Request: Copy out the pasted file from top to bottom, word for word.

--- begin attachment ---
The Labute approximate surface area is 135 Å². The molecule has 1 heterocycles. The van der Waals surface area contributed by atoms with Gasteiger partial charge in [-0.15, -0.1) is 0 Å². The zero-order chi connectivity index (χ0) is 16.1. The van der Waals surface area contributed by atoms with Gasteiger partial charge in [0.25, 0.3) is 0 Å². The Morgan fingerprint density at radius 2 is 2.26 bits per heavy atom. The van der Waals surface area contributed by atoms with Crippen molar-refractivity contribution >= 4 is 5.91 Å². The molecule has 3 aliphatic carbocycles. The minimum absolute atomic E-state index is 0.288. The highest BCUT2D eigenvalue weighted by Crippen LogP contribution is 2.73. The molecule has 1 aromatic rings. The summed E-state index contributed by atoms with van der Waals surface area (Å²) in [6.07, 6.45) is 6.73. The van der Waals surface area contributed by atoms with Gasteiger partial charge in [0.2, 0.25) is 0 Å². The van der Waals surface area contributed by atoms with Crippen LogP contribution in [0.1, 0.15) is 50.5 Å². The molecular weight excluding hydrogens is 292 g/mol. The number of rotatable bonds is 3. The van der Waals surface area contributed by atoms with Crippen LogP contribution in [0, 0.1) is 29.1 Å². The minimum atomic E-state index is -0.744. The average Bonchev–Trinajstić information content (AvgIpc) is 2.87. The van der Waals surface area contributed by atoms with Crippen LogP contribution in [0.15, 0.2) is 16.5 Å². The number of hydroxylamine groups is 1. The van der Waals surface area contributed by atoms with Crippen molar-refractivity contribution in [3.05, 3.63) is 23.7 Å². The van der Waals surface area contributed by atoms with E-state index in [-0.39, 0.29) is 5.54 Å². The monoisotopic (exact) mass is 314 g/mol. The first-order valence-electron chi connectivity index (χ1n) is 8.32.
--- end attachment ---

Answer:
The Labute approximate surface area is 135 Å². The molecule has 1 heterocycles. The van der Waals surface area contributed by atoms with Gasteiger partial charge in [-0.15, -0.1) is 0 Å². The zero-order chi connectivity index (χ0) is 16.1. The van der Waals surface area contributed by atoms with Gasteiger partial charge in [0.25, 0.3) is 0 Å². The Morgan fingerprint density at radius 2 is 2.26 bits per heavy atom. The van der Waals surface area contributed by atoms with Crippen molar-refractivity contribution >= 4 is 5.91 Å². The molecule has 3 aliphatic carbocycles. The minimum absolute atomic E-state index is 0.288. The highest BCUT2D eigenvalue weighted by Crippen LogP contribution is 2.73. The molecule has 1 aromatic rings. The summed E-state index contributed by atoms with van der Waals surface area (Å²) in [6.07, 6.45) is 6.73. The van der Waals surface area contributed by atoms with Gasteiger partial charge in [0.2, 0.25) is 0 Å². The van der Waals surface area contributed by atoms with Crippen LogP contribution in [0.1, 0.15) is 50.5 Å². The molecular weight excluding hydrogens is 292 g/mol. The number of rotatable bonds is 3. The van der Waals surface area contributed by atoms with Crippen LogP contribution in [0, 0.1) is 29.1 Å². The minimum atomic E-state index is -0.744. The average Bonchev–Trinajstić information content (AvgIpc) is 2.87. The van der Waals surface area contributed by atoms with Crippen LogP contribution in [0.15, 0.2) is 16.5 Å². The number of hydroxylamine groups is 1. The van der Waals surface area contributed by atoms with Crippen molar-refractivity contribution in [3.05, 3.63) is 23.7 Å². The van der Waals surface area contributed by atoms with E-state index in [-0.39, 0.29) is 5.54 Å². The monoisotopic (exact) mass is 314 g/mol. The first-order valence-electron chi connectivity index (χ1n) is 8.32.